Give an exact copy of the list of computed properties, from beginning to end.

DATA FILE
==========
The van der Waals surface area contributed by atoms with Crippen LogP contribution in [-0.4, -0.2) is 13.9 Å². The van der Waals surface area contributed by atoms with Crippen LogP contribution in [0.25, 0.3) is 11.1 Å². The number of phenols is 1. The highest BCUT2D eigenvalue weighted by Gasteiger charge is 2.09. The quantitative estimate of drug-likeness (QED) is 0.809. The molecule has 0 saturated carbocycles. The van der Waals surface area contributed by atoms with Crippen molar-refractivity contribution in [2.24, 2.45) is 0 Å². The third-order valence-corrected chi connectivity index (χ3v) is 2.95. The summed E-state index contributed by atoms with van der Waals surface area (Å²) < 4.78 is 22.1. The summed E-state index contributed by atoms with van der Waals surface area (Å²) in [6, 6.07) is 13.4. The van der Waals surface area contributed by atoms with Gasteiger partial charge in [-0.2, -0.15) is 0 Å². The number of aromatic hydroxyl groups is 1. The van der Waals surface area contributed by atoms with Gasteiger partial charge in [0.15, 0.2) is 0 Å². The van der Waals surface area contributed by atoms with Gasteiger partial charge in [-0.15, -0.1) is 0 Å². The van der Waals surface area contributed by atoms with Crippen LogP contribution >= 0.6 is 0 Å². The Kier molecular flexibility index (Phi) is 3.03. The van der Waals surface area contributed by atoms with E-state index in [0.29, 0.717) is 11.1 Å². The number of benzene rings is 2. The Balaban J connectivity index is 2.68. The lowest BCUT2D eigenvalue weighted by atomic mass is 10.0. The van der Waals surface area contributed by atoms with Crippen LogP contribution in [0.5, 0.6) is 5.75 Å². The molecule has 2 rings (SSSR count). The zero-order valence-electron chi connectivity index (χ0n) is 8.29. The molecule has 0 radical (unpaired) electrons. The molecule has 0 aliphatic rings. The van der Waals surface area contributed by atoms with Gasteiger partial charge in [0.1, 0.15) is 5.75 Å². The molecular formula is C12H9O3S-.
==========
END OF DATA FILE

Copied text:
The van der Waals surface area contributed by atoms with Crippen LogP contribution in [-0.4, -0.2) is 13.9 Å². The van der Waals surface area contributed by atoms with Crippen LogP contribution in [0.25, 0.3) is 11.1 Å². The number of phenols is 1. The highest BCUT2D eigenvalue weighted by Gasteiger charge is 2.09. The quantitative estimate of drug-likeness (QED) is 0.809. The molecule has 0 saturated carbocycles. The van der Waals surface area contributed by atoms with Crippen molar-refractivity contribution in [2.24, 2.45) is 0 Å². The third-order valence-corrected chi connectivity index (χ3v) is 2.95. The summed E-state index contributed by atoms with van der Waals surface area (Å²) < 4.78 is 22.1. The summed E-state index contributed by atoms with van der Waals surface area (Å²) in [6, 6.07) is 13.4. The van der Waals surface area contributed by atoms with Gasteiger partial charge in [-0.2, -0.15) is 0 Å². The number of aromatic hydroxyl groups is 1. The van der Waals surface area contributed by atoms with Gasteiger partial charge in [0.15, 0.2) is 0 Å². The van der Waals surface area contributed by atoms with Gasteiger partial charge in [-0.15, -0.1) is 0 Å². The van der Waals surface area contributed by atoms with Crippen LogP contribution >= 0.6 is 0 Å². The Kier molecular flexibility index (Phi) is 3.03. The van der Waals surface area contributed by atoms with E-state index in [0.29, 0.717) is 11.1 Å². The number of benzene rings is 2. The Balaban J connectivity index is 2.68. The lowest BCUT2D eigenvalue weighted by atomic mass is 10.0. The van der Waals surface area contributed by atoms with Crippen LogP contribution in [0.5, 0.6) is 5.75 Å². The molecule has 2 rings (SSSR count). The zero-order valence-electron chi connectivity index (χ0n) is 8.29. The molecule has 0 radical (unpaired) electrons. The molecule has 0 aliphatic rings. The van der Waals surface area contributed by atoms with Gasteiger partial charge in [0.1, 0.15) is 5.75 Å². The molecular formula is C12H9O3S-.